Because Lazarus' death was so manifest and plain to all, the raising of him back to life was equally manifest and plain to those that testified of it. No gainsayer could logically or convincingly sway those that saw it that they really did not witness what they witnessed. Lazarus was now a living and breathing testimony of the power of Christ over death and the grave. By his very presence, people could see him and be reminded that the man called Jesus brought him back from the icy grip of death's cold hand. Since Lazarus is now "evidence" and proof of the power of God, Christ's detractors now seek to rid him as well and tamper with the evidence. While not changing the truth of what happened, removing Lazarus from the picture removes credible evidence that could sway people into believing in the Jews' enemy: Jesus.
The mindset truly is remarkable! Consider that Christ has the power to raise the dead. He has already proven it with Lazarus. What if they killed Lazarus? What is there to prevent Christ from raising Him again? What if they kill Christ? What is to prevent Him from raising Himself? No doubt, they failed to consider these things in their thirst and desire to rid themselves of the Man that endangered their position with the people. His presence condemned their actions and turned the hearts of the people, and He must be stopped before they are left without any followers. In this quest, they stooped to levels that do not even logically make sense.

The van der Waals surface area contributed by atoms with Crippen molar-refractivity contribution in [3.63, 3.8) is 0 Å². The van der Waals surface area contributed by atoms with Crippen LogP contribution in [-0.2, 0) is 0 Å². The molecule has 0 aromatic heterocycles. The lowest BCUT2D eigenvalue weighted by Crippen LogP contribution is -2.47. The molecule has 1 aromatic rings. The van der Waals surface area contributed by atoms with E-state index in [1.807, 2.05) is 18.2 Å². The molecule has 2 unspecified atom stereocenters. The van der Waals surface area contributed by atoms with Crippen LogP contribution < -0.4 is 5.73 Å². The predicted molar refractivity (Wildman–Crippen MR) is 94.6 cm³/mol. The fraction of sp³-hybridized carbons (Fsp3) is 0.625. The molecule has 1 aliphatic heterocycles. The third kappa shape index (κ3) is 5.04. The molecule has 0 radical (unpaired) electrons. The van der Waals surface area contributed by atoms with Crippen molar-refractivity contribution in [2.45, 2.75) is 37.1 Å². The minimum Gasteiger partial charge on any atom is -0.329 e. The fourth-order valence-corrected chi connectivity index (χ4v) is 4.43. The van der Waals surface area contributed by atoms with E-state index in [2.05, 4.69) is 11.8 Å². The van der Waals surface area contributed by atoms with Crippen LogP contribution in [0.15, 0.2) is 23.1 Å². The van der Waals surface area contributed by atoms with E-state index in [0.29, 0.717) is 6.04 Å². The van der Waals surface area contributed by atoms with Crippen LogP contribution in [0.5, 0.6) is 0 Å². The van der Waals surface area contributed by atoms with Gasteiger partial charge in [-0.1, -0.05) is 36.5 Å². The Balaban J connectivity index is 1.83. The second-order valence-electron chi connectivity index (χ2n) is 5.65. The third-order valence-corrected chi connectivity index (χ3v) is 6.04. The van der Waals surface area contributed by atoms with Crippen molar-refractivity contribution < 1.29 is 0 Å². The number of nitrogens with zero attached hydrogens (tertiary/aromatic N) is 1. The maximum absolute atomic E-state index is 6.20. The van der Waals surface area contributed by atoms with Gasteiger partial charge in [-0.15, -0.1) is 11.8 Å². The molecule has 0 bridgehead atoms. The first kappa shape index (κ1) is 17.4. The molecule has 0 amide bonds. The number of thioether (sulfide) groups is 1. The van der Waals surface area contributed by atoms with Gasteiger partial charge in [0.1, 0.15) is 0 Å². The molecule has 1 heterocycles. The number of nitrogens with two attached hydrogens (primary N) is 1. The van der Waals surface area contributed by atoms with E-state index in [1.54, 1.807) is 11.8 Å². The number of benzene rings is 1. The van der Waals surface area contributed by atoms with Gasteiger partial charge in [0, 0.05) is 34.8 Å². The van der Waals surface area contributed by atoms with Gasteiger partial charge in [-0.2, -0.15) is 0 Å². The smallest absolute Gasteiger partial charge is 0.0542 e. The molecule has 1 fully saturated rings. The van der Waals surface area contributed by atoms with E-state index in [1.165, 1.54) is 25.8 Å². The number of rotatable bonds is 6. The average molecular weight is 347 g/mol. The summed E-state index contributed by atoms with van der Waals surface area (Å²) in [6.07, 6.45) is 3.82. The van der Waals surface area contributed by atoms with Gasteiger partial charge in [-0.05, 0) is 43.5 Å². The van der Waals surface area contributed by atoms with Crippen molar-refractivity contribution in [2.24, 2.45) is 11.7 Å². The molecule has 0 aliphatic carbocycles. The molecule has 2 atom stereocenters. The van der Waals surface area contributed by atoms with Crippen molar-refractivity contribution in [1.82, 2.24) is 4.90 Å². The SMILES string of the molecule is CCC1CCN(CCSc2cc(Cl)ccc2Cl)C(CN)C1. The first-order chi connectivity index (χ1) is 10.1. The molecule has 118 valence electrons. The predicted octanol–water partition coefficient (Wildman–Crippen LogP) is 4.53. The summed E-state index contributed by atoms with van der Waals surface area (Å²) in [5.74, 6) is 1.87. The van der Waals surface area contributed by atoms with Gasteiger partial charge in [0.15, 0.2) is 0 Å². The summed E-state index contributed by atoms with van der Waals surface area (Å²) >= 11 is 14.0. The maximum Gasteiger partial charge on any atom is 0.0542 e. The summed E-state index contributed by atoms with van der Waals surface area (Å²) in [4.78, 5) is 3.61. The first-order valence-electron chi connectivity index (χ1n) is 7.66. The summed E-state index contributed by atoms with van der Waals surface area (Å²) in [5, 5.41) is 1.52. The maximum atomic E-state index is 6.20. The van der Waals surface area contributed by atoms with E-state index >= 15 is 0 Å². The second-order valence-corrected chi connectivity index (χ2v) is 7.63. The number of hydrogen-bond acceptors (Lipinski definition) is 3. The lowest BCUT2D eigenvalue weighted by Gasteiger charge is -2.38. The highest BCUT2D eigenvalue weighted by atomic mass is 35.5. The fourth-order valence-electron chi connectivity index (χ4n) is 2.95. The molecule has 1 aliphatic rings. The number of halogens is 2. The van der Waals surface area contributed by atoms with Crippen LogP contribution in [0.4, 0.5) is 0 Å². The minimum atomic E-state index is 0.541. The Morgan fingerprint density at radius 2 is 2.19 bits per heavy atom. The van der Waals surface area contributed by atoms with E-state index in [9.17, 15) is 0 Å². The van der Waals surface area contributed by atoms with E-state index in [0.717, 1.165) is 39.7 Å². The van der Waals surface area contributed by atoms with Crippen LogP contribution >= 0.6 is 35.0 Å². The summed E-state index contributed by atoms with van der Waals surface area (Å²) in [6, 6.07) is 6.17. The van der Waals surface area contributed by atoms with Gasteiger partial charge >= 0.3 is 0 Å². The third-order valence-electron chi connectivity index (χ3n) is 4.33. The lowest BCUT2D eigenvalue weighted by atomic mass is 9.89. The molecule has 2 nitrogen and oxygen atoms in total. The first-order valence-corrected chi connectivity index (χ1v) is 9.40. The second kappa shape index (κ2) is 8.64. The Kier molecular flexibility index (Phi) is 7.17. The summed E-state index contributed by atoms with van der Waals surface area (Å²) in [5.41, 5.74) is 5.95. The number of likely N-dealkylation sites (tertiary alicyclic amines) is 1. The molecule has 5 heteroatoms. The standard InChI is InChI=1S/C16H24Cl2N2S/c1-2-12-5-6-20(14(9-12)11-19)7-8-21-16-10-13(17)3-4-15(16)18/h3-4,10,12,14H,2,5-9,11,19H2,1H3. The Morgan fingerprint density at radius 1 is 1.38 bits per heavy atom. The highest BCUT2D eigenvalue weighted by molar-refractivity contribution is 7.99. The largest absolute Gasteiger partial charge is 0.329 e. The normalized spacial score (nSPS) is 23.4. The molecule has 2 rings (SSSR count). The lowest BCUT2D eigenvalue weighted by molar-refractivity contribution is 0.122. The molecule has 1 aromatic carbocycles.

Today we find a relevant correlation. As Lazarus was a living testimony of the power of God over death and the grave, so the Lord's people today should stand as towering lights and testimonies to the power of God over sin and depravity. Every time we observe a child of the King act honorably and nobly in this world, we see a living testament to the hand of God that has quickened from death in sins to life in Christ. Nothing else or short of that could effect such a grand and marvellous thing. Since men – by nature – love darkness and hate the light, these towering testimonies will condemn them just as the Light condemned those in His day by His presence and testimony. (John 15:18-27) We should not marvel if the world hates us (I John 3:13), for it hated our Master before us and is verily not our friend either.
Consider the apostle Paul. Whenever he engaged in life as Saul of Tarsus, no greater threat or enemy to the people of God could be found. No greater passion for his purpose could match him. Yet, God's work upon his heart and call into his service turned his life around 180 degrees. When people observed this changed man, they observed a living testimony. When God today takes us as sinners vain and wild and makes us like a little child, we see the same evidence. What did they try to do to Paul? Same thing they tried to do to Lazarus. Their lives stood in jeopardy for trying to do the right thing. (II Timothy 3:13) We should expect nothing different in our lives today.